New Images Present Refined Design for 10-Acre Infill for The Hill

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A new rendering and detailed site plan show a refined design for the proposed infill for The Hill neighborhood. The first details of the long-rumored development were revealed in May of this year. Revisions to the plan have rolled out regularly since the first presentation.

While the rendering of the large apartment building appears only slightly changed from prior images, the site plan is a first detailed look at how the the project would lay out. The plan shows 20 single family lots facing Bischoff Avenue, Hereford Street, and Daggett Avenue. A three-story condo building would face Daggett at the east end of the site.

Nine townhome buildings with a total of what appears to be 49 units, front an interior driveway. The smaller buildings would hide the four-story apartment building at the center of the site. The building wraps a courtyard with a pool and a 300-space parking garage.



From our previous reporting: New Images Presented for 10-Acre Infill Proposal for The Hill


New images of the evolving plan for a vacant 10-acre site in The Hill neighborhood were presented to the public last night. Images show three-story apartment buildings facing Daggett and replacing the existing warehouse (above). A taller apartment building sits behind, while single-family homes are shown fronting Hereford Street across from St. Ambrose school (below). It also appears that the project continues to shrink, now at 293 total units, though a total number and unit mix has not been confirmed.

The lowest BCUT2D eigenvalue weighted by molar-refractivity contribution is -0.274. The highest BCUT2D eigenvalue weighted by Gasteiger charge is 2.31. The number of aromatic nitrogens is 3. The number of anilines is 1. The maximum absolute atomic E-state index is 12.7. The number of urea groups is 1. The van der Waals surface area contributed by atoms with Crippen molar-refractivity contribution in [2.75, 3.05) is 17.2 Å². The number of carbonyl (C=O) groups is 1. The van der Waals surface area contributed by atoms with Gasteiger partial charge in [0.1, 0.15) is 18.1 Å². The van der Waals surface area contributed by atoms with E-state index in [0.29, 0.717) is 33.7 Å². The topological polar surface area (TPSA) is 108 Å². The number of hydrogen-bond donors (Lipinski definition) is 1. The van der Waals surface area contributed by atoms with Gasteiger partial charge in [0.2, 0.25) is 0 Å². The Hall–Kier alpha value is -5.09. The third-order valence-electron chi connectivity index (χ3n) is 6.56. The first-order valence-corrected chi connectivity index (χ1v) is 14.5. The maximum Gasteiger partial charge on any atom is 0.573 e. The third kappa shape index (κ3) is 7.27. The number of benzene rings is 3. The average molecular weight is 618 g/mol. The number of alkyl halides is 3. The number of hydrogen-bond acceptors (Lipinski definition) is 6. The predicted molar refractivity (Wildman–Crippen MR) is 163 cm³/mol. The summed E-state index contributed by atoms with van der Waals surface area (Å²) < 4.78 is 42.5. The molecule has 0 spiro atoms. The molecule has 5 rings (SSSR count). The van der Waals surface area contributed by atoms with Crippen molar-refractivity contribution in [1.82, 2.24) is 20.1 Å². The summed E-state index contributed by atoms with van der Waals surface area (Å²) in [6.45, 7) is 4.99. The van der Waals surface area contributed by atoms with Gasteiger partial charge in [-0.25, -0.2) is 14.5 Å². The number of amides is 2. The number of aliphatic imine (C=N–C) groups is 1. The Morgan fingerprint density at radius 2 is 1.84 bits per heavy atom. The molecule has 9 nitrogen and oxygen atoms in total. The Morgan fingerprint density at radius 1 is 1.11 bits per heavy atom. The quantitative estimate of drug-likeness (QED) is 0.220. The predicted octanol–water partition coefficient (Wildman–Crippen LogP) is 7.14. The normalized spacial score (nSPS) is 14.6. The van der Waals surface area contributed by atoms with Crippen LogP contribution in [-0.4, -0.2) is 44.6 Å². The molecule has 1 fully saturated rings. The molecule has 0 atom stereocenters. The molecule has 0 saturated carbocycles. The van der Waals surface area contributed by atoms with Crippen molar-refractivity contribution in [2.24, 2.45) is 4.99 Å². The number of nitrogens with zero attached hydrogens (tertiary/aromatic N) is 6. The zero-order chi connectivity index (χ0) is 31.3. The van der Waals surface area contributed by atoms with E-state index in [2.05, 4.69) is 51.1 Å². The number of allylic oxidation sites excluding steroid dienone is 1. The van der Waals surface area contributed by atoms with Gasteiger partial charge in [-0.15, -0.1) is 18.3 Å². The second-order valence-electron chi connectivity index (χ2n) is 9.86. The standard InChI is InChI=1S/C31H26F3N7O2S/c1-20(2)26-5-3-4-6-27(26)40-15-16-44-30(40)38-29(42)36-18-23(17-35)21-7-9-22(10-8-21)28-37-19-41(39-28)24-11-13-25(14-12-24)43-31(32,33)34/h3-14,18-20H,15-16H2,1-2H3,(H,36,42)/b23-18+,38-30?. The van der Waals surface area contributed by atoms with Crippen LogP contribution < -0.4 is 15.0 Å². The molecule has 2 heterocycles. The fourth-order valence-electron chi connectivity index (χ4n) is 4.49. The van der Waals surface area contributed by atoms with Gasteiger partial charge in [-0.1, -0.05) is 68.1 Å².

From comments shared by Andrew Arkills on Twitter from the presentation, the developer offered to sign a binding document that rental units would never be made available as Section 8 housing, a fear expressed more than once by residents of The Hill. While in Missouri it is not legal to deny a potential tenant solely on the basis of them having a Section 8 voucher, requirements such as monthly income, large security deposit, and credit score requirement can have the same outcome. Whether it’s legal to pledge that the property will never be made available to Section 8 tenants is unclear. While no plans for incentives such as tax abatement have been offered, 10th Ward Alderman Joe Vollmer seemed to indicate that a request would be forthcoming.

Our previous report Revised Plan for $40M, 10-Acre Development on The Hill Moves Forward is below:


From: Revised Plan for $40M, 10-Acre Development on The Hill Moves Forward

In May of this year, a $45M residential infill project proposed for a long vacant, and partially burnt, warehouse in The Hill neighborhood was met with opposition. Its 450 residential units and height of the main apartment building were said by some residents to be out of character for the area largely filled with pint-sized single-family homes.

Now developer Sansone Group in partnership with Draper & Kramer (the same developer as the nearby Southwest Bank/BMO Harris site) is back with a revised vision for the 10-acre site. The revised plan envisions a $35-40M development comprised of 292 apartments, 58 townhomes, and 15 single-family homes.